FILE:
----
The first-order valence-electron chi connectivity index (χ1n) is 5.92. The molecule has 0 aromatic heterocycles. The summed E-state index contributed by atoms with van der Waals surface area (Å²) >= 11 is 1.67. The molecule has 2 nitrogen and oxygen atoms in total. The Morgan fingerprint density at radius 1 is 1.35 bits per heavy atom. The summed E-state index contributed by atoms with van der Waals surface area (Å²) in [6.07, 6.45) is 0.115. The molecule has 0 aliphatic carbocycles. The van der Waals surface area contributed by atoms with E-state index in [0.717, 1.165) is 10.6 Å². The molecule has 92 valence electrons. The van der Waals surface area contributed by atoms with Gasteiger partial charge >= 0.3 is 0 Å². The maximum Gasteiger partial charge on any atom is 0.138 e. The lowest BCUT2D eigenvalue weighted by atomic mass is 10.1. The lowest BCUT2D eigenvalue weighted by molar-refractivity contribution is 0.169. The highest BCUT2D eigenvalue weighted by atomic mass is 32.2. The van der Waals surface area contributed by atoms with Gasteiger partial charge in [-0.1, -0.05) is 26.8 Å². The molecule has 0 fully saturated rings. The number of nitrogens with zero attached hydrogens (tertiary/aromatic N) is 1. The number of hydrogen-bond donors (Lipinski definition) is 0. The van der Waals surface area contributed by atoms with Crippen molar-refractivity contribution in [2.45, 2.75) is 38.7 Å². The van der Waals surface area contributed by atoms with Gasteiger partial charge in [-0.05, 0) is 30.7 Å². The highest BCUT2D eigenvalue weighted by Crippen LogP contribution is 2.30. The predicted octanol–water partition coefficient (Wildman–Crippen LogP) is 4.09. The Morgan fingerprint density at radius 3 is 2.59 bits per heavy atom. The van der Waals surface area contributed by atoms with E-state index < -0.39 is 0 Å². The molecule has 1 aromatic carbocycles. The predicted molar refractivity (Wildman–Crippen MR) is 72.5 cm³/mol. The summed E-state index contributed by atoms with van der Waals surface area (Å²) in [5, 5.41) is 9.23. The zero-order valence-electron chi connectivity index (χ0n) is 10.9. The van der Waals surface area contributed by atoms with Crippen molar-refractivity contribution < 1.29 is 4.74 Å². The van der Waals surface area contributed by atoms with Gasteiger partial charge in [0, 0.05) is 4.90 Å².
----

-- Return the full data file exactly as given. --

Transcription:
The first-order valence-electron chi connectivity index (χ1n) is 5.92. The molecule has 0 aromatic heterocycles. The summed E-state index contributed by atoms with van der Waals surface area (Å²) >= 11 is 1.67. The molecule has 2 nitrogen and oxygen atoms in total. The Morgan fingerprint density at radius 1 is 1.35 bits per heavy atom. The summed E-state index contributed by atoms with van der Waals surface area (Å²) in [6.07, 6.45) is 0.115. The molecule has 0 aliphatic carbocycles. The van der Waals surface area contributed by atoms with E-state index in [0.717, 1.165) is 10.6 Å². The molecule has 92 valence electrons. The van der Waals surface area contributed by atoms with Gasteiger partial charge >= 0.3 is 0 Å². The maximum Gasteiger partial charge on any atom is 0.138 e. The lowest BCUT2D eigenvalue weighted by atomic mass is 10.1. The lowest BCUT2D eigenvalue weighted by molar-refractivity contribution is 0.169. The highest BCUT2D eigenvalue weighted by atomic mass is 32.2. The van der Waals surface area contributed by atoms with Gasteiger partial charge in [-0.1, -0.05) is 26.8 Å². The molecule has 0 fully saturated rings. The number of nitrogens with zero attached hydrogens (tertiary/aromatic N) is 1. The number of hydrogen-bond donors (Lipinski definition) is 0. The van der Waals surface area contributed by atoms with Crippen molar-refractivity contribution in [2.45, 2.75) is 38.7 Å². The van der Waals surface area contributed by atoms with Gasteiger partial charge in [-0.05, 0) is 30.7 Å². The highest BCUT2D eigenvalue weighted by Crippen LogP contribution is 2.30. The predicted octanol–water partition coefficient (Wildman–Crippen LogP) is 4.09. The Morgan fingerprint density at radius 3 is 2.59 bits per heavy atom. The van der Waals surface area contributed by atoms with E-state index < -0.39 is 0 Å². The molecule has 1 aromatic carbocycles. The predicted molar refractivity (Wildman–Crippen MR) is 72.5 cm³/mol. The summed E-state index contributed by atoms with van der Waals surface area (Å²) in [5, 5.41) is 9.23. The zero-order valence-electron chi connectivity index (χ0n) is 10.9. The van der Waals surface area contributed by atoms with Crippen molar-refractivity contribution < 1.29 is 4.74 Å². The van der Waals surface area contributed by atoms with Gasteiger partial charge in [0, 0.05) is 4.90 Å².